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Unformatted text preview: Alternatives: Turkish Journal of International Relations, Vol.1, No.2, Summer 2002 81 The ‘Clash of Civilizations’: Revisited after September 11 Engin I. Erdem* The dissolution of the Soviet Union not only ended the Cold War era but also it terminated simplistic understanding of world politics, which was dominant during this time. The bloc mentality of the Cold War has no longer provided an outlook to delineate the picture of the new period. By the end of the Cold War, henceforth, students of international relations have witnessed several ‘contending images of world politics’ 1 . The images are basically concerned with redefining the newly emerging world politics. Interestingly, all of these images originate in the West and in the United States in particular. 2 The linkage is in fact significant as it demonstrates knowledge-power relationship in international relations. Of these ‘western’ images of world politics, especially Francis Fukayama’s the ‘End of History’ 3 and Samuel P. Huntington’s the ‘Clash of Civilizations?’ have earned utmost attention. In contrast to Fukayama’s optimistic vision of future, Huntington has called forth World War III that stems from clash of civilizations. 4 He predicts that ‘fundamental’ differences among the seven or eight major civilizations will more likely pave way to global turmoil in years to come. This paper, aims at revisiting the ‘clash of civilizations’ thesis in post-September 11 world, is consisted of six parts. After introductory section, second section will deal with Huntington’s arguments, which take place in his article, book, and his respond to the criticisms. In the third part, seven categories of criticisms on Huntington’s thesis will take place. Then, the Alternatives: Turkish Journal of International Relations, Vol.1, No.2, Summer 2002 82 thesis will be re-examined in aftermath of September 11. The fifth section will briefly touch upon Islam-the West relations. Finally, there will be a concluding part, which offers several remarks about the clash thesis and the delicate nature of Islam-the West relations in the new epoch of world politics after September 11. INTRODUCTION George F. Kennan’s ‘X’ article in Foreign Affairs of July 1947 5 not only pioneered the U.S policy of containment during the Cold War but also the article overwhelmingly framed the agenda of international relations (IR) and U.S foreign policy thereafter. ‘X’ article later became one of the most cited studies in the field of international relations. In similar to Kennan’s article, Harvard professor of political science, Samuel P. Huntington’s ‘The Clash of Civilizations?’ article, which published in Foreign Affairs of Summer 1993 has significantly shaped the post- Cold War discourse(s) of IR and U.S foreign policy. Proponents of the civilizational clash thesis and its critics afterward have created a ‘clash of scholarship’ 6 in the field. The clash of scholarship indeed has primarily induced ‘fruitful debates’...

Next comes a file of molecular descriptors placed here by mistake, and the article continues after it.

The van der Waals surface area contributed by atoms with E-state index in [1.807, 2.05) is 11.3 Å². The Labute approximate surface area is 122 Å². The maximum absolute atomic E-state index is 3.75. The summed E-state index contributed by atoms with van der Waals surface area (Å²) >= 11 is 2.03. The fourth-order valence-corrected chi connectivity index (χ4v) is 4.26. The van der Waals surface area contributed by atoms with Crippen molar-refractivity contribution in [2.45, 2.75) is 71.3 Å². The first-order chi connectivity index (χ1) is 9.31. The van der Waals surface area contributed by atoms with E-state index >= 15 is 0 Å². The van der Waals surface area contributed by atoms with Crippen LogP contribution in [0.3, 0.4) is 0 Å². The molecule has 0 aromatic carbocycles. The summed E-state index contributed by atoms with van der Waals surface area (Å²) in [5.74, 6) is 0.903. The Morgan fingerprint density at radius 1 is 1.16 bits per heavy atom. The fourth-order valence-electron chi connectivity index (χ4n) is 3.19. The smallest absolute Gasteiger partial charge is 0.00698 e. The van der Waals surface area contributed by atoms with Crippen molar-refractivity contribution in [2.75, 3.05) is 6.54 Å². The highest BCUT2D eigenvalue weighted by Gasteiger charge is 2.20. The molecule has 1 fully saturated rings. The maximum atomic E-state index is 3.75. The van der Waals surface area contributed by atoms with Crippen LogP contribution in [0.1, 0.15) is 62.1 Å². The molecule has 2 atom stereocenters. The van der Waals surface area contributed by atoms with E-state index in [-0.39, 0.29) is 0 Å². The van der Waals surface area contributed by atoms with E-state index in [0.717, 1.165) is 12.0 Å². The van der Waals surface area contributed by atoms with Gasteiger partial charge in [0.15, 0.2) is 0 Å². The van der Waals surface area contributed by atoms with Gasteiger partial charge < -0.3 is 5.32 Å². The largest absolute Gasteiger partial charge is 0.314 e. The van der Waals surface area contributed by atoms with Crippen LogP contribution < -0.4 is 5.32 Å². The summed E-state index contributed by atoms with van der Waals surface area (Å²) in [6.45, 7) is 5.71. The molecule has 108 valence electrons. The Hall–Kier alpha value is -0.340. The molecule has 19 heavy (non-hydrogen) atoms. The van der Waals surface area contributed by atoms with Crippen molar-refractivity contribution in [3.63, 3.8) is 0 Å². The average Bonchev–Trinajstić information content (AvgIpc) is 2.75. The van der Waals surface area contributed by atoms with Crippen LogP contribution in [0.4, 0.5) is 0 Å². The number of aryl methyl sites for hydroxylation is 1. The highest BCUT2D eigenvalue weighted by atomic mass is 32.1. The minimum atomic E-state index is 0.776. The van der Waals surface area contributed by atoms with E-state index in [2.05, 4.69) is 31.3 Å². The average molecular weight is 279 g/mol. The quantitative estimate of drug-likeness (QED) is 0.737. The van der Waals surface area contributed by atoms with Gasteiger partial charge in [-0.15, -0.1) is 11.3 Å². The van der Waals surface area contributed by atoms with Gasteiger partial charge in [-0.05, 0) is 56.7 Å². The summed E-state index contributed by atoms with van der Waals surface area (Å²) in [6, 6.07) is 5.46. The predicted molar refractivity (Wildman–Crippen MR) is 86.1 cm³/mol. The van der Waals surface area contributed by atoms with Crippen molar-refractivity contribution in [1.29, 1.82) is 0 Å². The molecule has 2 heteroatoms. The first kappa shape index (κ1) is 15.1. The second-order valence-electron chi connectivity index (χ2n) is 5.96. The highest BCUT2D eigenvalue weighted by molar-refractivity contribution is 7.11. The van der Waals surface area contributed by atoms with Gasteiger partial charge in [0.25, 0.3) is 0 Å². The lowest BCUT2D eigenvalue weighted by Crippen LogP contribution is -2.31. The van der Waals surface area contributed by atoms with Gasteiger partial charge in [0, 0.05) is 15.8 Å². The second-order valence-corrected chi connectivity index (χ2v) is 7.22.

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- Fall '11
- International Relations, Islam, Cold War, Orientalism, The Clash of Civilizations and the Remaking of World Order, Samuel P. Huntington